Last year was the worst year for U.S stocks and bonds in over 45 years, which should entice active investors to rethink the 60/40 and consider adding alternative ETFs, especially since there are so many risks still lingering. Conversely, as Frank Holmes highlights with the below chart in his article “Is The 60/40 Portfolio A Thing Of The Past? Not So fast….” Of course, such an outcome presumes that recent 2023 risk-on conditions continue, and persistent volatility in the bond market is not in fact telegraphing future Blackswans. How can investors feel confident that past performance trends of these two asset classes will again be restored? Complacency? After all, shouldn’t investors be looking for non-correlated asset classes for continued protection against drawdowns? A wise financial advisor member recently reminded me that diversification and risk management are parts of the fiduciary responsibilities of a financial advisor. To this point, note that even as an advocate for the 60/40 model, Frank still highlights the “10% Golden Rule” – the idea that an allocation of 10% exposure to gold bullion and gold mining stocks can lower volatility.
Investment Conditions in 2023 will be Volatile
In the initial write up from January 9, 2023, Structure Matters: Losses of $18 Trillion in Stocks Favor Alternatives we make the case that in 2023, investors will use ETFs as benchmarks for hedge fund performance. As a specific example, take the New York Life IQ Hedge Multi-Strategy Tracker ETF (QAI). With so many indices available to choose from, why not choose an investible solution over one which is purely academic in nature? To be clear – we respect the academic work that is provided and have no ax to grind against HFR Indices or the Credit Suisse family of indices. The issue is that returns are not transparent, not based upon after-fee and tax returns, and the reality is that that most investors don’t have access to all these funds (don’t get us started on issues of leverage and gates). Further to the point, the use case for alternatives can be different depending upon whether an investor is looking to directly control volatility themselves or wrap alternatives as a strategic allocation. Back in January 2014, Mike Venuto and David Dziekanski made the point that alternatives are a great tool, but as an Alternative to What? In truth, the answer today may be somewhat different from 2014, because market conditions looking forward are very much different. Even more exciting is the fact that the tools wrapped as ETFs are robust solutions. Today, we also have many more tools that can provide defense for investors than way back when. Thank goodness for those brave ETF Nerd entrepreneurs who continue to innovate.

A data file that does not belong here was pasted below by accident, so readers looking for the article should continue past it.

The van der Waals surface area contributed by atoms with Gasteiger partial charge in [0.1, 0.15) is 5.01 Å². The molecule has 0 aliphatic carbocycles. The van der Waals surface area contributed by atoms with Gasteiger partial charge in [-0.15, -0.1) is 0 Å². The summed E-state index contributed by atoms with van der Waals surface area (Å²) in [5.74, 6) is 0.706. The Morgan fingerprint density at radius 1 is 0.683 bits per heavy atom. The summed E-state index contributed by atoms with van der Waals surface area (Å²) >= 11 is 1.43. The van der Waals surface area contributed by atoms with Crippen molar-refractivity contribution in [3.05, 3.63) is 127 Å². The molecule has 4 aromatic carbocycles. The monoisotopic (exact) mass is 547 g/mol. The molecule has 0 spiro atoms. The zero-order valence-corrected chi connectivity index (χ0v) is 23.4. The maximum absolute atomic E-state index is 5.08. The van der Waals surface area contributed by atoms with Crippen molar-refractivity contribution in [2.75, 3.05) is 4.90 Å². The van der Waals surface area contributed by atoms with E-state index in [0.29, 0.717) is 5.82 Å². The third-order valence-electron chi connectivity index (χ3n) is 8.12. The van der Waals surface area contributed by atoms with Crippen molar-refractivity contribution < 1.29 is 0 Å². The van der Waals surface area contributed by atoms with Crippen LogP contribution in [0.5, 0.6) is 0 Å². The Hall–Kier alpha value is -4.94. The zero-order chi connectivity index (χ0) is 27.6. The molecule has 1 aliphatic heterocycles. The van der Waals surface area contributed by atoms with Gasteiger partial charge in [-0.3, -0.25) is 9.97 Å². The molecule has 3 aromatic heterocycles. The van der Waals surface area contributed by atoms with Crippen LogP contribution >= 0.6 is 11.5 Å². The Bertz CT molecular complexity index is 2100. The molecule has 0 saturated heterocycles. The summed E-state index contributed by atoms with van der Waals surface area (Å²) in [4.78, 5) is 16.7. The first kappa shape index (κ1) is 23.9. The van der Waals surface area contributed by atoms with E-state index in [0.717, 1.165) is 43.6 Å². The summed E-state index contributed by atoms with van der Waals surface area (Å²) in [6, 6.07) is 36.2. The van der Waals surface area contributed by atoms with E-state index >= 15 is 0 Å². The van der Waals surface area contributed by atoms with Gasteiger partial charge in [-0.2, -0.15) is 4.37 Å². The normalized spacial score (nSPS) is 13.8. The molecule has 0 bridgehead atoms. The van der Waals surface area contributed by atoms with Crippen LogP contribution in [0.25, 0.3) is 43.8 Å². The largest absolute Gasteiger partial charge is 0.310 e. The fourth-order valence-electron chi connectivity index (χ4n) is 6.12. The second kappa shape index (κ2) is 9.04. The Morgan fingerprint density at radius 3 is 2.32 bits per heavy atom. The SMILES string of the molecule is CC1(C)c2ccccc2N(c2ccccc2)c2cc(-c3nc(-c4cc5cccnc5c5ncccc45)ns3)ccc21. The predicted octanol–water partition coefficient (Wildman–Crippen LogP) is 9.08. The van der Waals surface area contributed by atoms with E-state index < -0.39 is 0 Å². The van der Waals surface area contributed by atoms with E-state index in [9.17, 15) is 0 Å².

All this is to say that while innovation continues to thrive, it is nice that the ETF Think Tank has had a role in highlighting foundational strategies like SPDR SSgA Multi-Asset Real Return (RLY), AGFIQ US Market Neutral Anti-Beta (BTAL),and the Core Alternatives ETF (CCOR). RLY was launched September 13, 2011, BTAL on April 26, 2012, and CCOR on May 24, 2017. Each ETF was an idea ahead of its time. Investors sometimes needed to be patient as market conditions evolve.
In 2023, we continue to view markets as vulnerable to volatility and investor complacency. We believe this for many reasons – most of which are obvious, but it is the long-term effects of Blackswan events that we fear! This is where Jim Carroll, our resident Vixologist plays a role. Do follow him on Twitter @Vixologist for wonderful details about trends in the VIX index.
Volatility, if you are not prepared for it, can eat into investor behavior and lead to portfolio mistakes. In this regard, the Vixologist teased us recently with some index analysis, reminding investors that bear market rallies can be sharp.
All this is to say that while 2022 was rough for many, 2023 could be equally challenging, so why not look to broad alternatives.? Two weeks ago, we highlighted the need to measure returns, not against index benchmarks that are not investible, but rather ETFs which follow a specific process. In the context of investing in Global Broad Hedge Funds we suggested that the New York Life IQ Hedge Multi-Strategy Fund (QAI) be use instead of the HFRGL. Others may use Credit Suisse, but regardless, the point is the same. QAI has been around since 2009 and is investible. You can’t own the basket of funds in the other indices, so what is the point?
You heard it from your friends in the ETF Think Tank “first,” “last” and “many times!” Volatility will persist in 2023, so look to alternatives for a more stable portfolio that holds diversified assets and hedges. There are some 60-100 ETFs structured as alternatives and we expect the tax efficiency of the ETF wrapper to attract even more ETF Entrepreneurs. Let us know how we can help!
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